KENT: Are Audiences Done With Movie Theaters? ‘Furiosa’ and ‘The Garfield Movie’ Box Office Flops Indicate a Worrisome Trend

by | May 30, 2024 | Opinion

The summer box office season got off to a rocky start over Memorial Day weekend, slumping to a nearly 30-year low in terms of ticket sales for the big-name films hitting theaters. “Furiosa: A Mad Max Saga” and “The Garfield Movie”, were flops.

“Garfield” earned $31.1 million over the four-day weekend, while “Furiosa” brought in a weak $32 million. That makes “Furiosa” the unfortunate film to set the new record for the lowest-grossing Memorial Day blockbuster in 30 years, excluding 2020 when theaters were mostly closed due to the pandemic. That COVID summer also saw a steady stream of theaters screening classic movies like “Star Wars”, “Goonies” and “Jurassic Park”.

The previous record holder of Memorial Day shame was the family-friendly flick “Casper”, which opened with $22 million during the holiday weekend in 1995. Great movie by the way…..

This story about box office slumps and the decline of movie theaters is an ongoing saga. The stories have been writing themselves for over a decade now. Analysts should be careful not to pounce and declare the movie theater business dead. They are kept very much alive by an insider system set up by Hollywood where most movies have to hit theaters to be considered for seasonal accolades and awards.

Streaming has begun to change this dynamic only very recently.

Why won’t consumers bite and buy a ticket to the movies? I’ll tell you. It’s very simple.

The juice is not worth the squeeze when it comes to a night out at the movies. The risk for disappointment was always too high, but the opportunity cost was low. That is no longer the case. With average ticket prices being close to $12 and concessions combos being anywhere from $10-15, a family of three can expect to spend upwards of $55 for 2 hours of entertainment in a movie theater.

Consumers are being highly selective with their choices for a night out. For films, they want to be in the know on what the world is discussing or laughing about on social media. That intrigue and meme-fueled hype train are hard to create in a lab, but “Barbie”, “Oppenheimer”, “M3GAN” and “Dune 2” pulled it off with viral social media buzz and strong reviews. The same cannot be said for “Furiosa” or “Planet of the Apes”.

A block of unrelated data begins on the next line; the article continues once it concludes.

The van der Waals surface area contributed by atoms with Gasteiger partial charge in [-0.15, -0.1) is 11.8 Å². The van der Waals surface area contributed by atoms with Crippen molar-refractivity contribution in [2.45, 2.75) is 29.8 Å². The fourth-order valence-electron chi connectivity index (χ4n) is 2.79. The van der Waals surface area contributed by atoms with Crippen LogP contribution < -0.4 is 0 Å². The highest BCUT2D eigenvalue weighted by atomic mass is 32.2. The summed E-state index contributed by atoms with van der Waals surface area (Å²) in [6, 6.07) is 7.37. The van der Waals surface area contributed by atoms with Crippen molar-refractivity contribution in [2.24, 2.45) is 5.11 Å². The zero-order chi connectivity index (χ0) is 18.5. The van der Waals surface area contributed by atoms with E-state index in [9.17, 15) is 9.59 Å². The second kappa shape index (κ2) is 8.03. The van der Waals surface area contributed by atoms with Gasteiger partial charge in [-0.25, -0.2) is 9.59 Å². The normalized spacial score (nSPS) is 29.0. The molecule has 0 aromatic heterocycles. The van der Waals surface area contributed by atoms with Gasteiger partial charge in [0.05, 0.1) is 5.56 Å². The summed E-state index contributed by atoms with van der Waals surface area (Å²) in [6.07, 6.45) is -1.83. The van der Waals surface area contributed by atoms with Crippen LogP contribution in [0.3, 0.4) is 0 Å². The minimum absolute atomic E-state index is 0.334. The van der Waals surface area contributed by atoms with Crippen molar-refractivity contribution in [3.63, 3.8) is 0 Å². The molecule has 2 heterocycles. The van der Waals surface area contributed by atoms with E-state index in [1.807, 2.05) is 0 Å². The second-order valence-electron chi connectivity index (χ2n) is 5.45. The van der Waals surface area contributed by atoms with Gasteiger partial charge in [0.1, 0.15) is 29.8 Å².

Consumers are not stingy though. They might spend more than $12 per ticket for a movie if they think the whole experience will be transcendent. Despite the slow start to the summer season, some moviegoers are still drawn to theaters, particularly those offering enhanced experiences like 4DX. For this experience of the Mad Max film “Furiosa,” a red paint flare explodes and casts the theater screen in a saturated crimson cloud. Between the gyroscopic 4DX chairs, plumes of fog roll in, catching the red hue from the screen as if the flare somehow transcended the fourth wall. Audiences feel like they’re in the movie. It amounts to a key value proposition at a time when cinemas are desperate to lure back moviegoers, particularly those in the younger demographics with cash on hand and less overhead costs like a mortgage or children.

Parents need some level of predictability when they agree to a night out. A new movie is not guaranteed to be good for everyone, and these consumers don’t know how much they’ll end up having to spend on popcorn refills, drinks, and clamoring requests for candy. Many will just opt to go to the skating rink, bounce house, or park instead.

Movie theaters are ultimately in competition with every other form of entertainment. That includes bowling alleys and bookstores. The sooner theaters start to think of themselves as small fish in a big pond for entertainment, the sooner they will get realistic about pricepoint and the consumer experience.

Stephen Kent is the Media Director for the Consumer Choice Center

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